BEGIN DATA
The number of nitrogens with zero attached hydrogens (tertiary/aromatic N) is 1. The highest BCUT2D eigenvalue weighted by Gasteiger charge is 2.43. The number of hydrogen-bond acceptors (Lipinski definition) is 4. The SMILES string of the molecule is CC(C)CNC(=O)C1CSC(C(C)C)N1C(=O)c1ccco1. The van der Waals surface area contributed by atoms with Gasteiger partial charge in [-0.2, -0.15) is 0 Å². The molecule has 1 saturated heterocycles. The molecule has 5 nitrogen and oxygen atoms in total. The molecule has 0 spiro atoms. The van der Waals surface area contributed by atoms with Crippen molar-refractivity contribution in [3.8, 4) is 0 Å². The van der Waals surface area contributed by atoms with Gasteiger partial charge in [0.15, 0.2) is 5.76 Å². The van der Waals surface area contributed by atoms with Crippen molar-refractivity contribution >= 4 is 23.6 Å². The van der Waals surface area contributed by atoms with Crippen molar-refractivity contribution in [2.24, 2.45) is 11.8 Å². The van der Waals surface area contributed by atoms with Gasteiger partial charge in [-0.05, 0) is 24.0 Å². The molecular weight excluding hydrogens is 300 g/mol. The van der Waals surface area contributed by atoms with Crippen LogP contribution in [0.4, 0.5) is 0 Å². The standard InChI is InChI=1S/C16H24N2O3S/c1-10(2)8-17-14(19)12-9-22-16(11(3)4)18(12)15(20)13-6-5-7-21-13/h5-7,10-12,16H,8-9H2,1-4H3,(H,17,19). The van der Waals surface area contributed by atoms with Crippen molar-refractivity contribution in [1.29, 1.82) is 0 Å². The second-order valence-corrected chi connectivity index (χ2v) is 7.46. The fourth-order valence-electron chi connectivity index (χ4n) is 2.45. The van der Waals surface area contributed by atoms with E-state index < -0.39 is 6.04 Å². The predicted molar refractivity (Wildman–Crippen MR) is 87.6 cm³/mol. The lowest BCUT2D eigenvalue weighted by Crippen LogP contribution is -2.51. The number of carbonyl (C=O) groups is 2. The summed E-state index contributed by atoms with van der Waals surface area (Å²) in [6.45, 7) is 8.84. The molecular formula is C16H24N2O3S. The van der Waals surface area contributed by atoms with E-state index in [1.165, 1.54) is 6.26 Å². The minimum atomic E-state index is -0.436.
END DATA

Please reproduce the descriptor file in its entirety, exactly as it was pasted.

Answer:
The number of nitrogens with zero attached hydrogens (tertiary/aromatic N) is 1. The highest BCUT2D eigenvalue weighted by Gasteiger charge is 2.43. The number of hydrogen-bond acceptors (Lipinski definition) is 4. The SMILES string of the molecule is CC(C)CNC(=O)C1CSC(C(C)C)N1C(=O)c1ccco1. The van der Waals surface area contributed by atoms with Gasteiger partial charge in [-0.2, -0.15) is 0 Å². The molecule has 1 saturated heterocycles. The molecule has 5 nitrogen and oxygen atoms in total. The molecule has 0 spiro atoms. The van der Waals surface area contributed by atoms with Crippen molar-refractivity contribution in [3.8, 4) is 0 Å². The van der Waals surface area contributed by atoms with Gasteiger partial charge in [0.15, 0.2) is 5.76 Å². The van der Waals surface area contributed by atoms with Crippen molar-refractivity contribution >= 4 is 23.6 Å². The van der Waals surface area contributed by atoms with Crippen molar-refractivity contribution in [2.24, 2.45) is 11.8 Å². The van der Waals surface area contributed by atoms with Gasteiger partial charge in [-0.05, 0) is 24.0 Å². The molecular weight excluding hydrogens is 300 g/mol. The van der Waals surface area contributed by atoms with Crippen LogP contribution in [0.4, 0.5) is 0 Å². The standard InChI is InChI=1S/C16H24N2O3S/c1-10(2)8-17-14(19)12-9-22-16(11(3)4)18(12)15(20)13-6-5-7-21-13/h5-7,10-12,16H,8-9H2,1-4H3,(H,17,19). The van der Waals surface area contributed by atoms with Crippen molar-refractivity contribution in [1.29, 1.82) is 0 Å². The second-order valence-corrected chi connectivity index (χ2v) is 7.46. The fourth-order valence-electron chi connectivity index (χ4n) is 2.45. The van der Waals surface area contributed by atoms with E-state index < -0.39 is 6.04 Å². The predicted molar refractivity (Wildman–Crippen MR) is 87.6 cm³/mol. The lowest BCUT2D eigenvalue weighted by Crippen LogP contribution is -2.51. The number of carbonyl (C=O) groups is 2. The summed E-state index contributed by atoms with van der Waals surface area (Å²) in [6.45, 7) is 8.84. The molecular formula is C16H24N2O3S. The van der Waals surface area contributed by atoms with E-state index in [1.165, 1.54) is 6.26 Å². The minimum atomic E-state index is -0.436.